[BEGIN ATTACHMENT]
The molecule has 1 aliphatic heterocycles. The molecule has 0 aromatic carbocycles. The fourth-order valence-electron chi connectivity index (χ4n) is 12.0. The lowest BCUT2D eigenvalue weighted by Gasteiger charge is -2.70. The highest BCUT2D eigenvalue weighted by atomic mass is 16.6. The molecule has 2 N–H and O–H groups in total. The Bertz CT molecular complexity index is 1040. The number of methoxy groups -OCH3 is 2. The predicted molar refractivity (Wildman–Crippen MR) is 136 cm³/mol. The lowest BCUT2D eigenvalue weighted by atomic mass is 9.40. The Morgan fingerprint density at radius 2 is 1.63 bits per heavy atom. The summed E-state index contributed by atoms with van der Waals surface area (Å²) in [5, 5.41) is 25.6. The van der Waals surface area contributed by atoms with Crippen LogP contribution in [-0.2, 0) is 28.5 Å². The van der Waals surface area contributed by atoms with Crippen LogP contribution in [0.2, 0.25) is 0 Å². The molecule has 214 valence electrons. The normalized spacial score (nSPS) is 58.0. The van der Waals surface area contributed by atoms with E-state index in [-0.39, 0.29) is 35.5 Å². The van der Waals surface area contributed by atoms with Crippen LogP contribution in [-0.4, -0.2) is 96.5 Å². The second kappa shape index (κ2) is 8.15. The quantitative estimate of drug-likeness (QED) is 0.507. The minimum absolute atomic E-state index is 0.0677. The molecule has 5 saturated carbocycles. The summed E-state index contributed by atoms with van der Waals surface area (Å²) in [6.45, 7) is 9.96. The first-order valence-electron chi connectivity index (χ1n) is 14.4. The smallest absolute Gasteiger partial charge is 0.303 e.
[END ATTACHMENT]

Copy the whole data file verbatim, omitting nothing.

The molecule has 1 aliphatic heterocycles. The molecule has 0 aromatic carbocycles. The fourth-order valence-electron chi connectivity index (χ4n) is 12.0. The lowest BCUT2D eigenvalue weighted by Gasteiger charge is -2.70. The highest BCUT2D eigenvalue weighted by atomic mass is 16.6. The molecule has 2 N–H and O–H groups in total. The Bertz CT molecular complexity index is 1040. The number of methoxy groups -OCH3 is 2. The predicted molar refractivity (Wildman–Crippen MR) is 136 cm³/mol. The lowest BCUT2D eigenvalue weighted by atomic mass is 9.40. The Morgan fingerprint density at radius 2 is 1.63 bits per heavy atom. The summed E-state index contributed by atoms with van der Waals surface area (Å²) in [5, 5.41) is 25.6. The van der Waals surface area contributed by atoms with Crippen LogP contribution in [-0.2, 0) is 28.5 Å². The van der Waals surface area contributed by atoms with Crippen LogP contribution in [0.2, 0.25) is 0 Å². The molecule has 214 valence electrons. The normalized spacial score (nSPS) is 58.0. The van der Waals surface area contributed by atoms with E-state index in [-0.39, 0.29) is 35.5 Å². The van der Waals surface area contributed by atoms with Crippen LogP contribution in [-0.4, -0.2) is 96.5 Å². The second kappa shape index (κ2) is 8.15. The quantitative estimate of drug-likeness (QED) is 0.507. The minimum absolute atomic E-state index is 0.0677. The molecule has 5 saturated carbocycles. The summed E-state index contributed by atoms with van der Waals surface area (Å²) in [6.45, 7) is 9.96. The first-order valence-electron chi connectivity index (χ1n) is 14.4. The smallest absolute Gasteiger partial charge is 0.303 e.